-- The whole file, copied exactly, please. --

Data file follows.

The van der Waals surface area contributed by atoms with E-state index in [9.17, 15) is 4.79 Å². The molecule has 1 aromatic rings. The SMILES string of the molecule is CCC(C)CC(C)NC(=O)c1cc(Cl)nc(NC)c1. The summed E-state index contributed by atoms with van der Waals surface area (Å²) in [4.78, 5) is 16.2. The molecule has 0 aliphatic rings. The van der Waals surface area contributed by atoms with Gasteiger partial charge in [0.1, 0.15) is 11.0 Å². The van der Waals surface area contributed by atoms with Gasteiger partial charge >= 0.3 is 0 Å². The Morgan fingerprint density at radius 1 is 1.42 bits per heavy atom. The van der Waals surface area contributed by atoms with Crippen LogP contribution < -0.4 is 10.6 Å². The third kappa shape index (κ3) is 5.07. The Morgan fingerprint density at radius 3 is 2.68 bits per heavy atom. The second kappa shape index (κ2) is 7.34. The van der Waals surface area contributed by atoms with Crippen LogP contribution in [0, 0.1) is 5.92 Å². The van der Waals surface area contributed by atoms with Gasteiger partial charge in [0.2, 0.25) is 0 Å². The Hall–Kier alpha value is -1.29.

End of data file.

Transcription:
The van der Waals surface area contributed by atoms with E-state index in [9.17, 15) is 4.79 Å². The molecule has 1 aromatic rings. The SMILES string of the molecule is CCC(C)CC(C)NC(=O)c1cc(Cl)nc(NC)c1. The summed E-state index contributed by atoms with van der Waals surface area (Å²) in [4.78, 5) is 16.2. The molecule has 0 aliphatic rings. The van der Waals surface area contributed by atoms with Gasteiger partial charge in [0.1, 0.15) is 11.0 Å². The van der Waals surface area contributed by atoms with Gasteiger partial charge >= 0.3 is 0 Å². The Morgan fingerprint density at radius 1 is 1.42 bits per heavy atom. The van der Waals surface area contributed by atoms with Crippen LogP contribution < -0.4 is 10.6 Å². The third kappa shape index (κ3) is 5.07. The Morgan fingerprint density at radius 3 is 2.68 bits per heavy atom. The second kappa shape index (κ2) is 7.34. The van der Waals surface area contributed by atoms with Crippen LogP contribution in [0, 0.1) is 5.92 Å². The van der Waals surface area contributed by atoms with Gasteiger partial charge in [0.2, 0.25) is 0 Å². The Hall–Kier alpha value is -1.29.